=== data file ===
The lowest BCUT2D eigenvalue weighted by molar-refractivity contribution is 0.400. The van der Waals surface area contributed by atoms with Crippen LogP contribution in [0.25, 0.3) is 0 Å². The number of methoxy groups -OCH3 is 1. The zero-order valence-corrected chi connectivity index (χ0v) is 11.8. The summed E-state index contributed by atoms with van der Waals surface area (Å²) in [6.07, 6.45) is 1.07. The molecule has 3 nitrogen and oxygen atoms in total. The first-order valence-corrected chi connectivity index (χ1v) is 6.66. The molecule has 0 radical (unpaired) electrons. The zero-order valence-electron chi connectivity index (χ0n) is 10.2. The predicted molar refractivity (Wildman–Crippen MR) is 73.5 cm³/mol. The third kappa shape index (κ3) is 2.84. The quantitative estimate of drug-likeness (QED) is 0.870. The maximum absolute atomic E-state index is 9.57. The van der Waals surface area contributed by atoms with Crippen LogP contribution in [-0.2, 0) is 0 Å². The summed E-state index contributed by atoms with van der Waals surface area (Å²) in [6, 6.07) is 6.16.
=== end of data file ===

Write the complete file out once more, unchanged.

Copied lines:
The lowest BCUT2D eigenvalue weighted by molar-refractivity contribution is 0.400. The van der Waals surface area contributed by atoms with Crippen LogP contribution in [0.25, 0.3) is 0 Å². The number of methoxy groups -OCH3 is 1. The zero-order valence-corrected chi connectivity index (χ0v) is 11.8. The summed E-state index contributed by atoms with van der Waals surface area (Å²) in [6.07, 6.45) is 1.07. The molecule has 3 nitrogen and oxygen atoms in total. The first-order valence-corrected chi connectivity index (χ1v) is 6.66. The molecule has 0 radical (unpaired) electrons. The zero-order valence-electron chi connectivity index (χ0n) is 10.2. The predicted molar refractivity (Wildman–Crippen MR) is 73.5 cm³/mol. The third kappa shape index (κ3) is 2.84. The quantitative estimate of drug-likeness (QED) is 0.870. The maximum absolute atomic E-state index is 9.57. The van der Waals surface area contributed by atoms with Crippen LogP contribution in [-0.2, 0) is 0 Å². The summed E-state index contributed by atoms with van der Waals surface area (Å²) in [6, 6.07) is 6.16.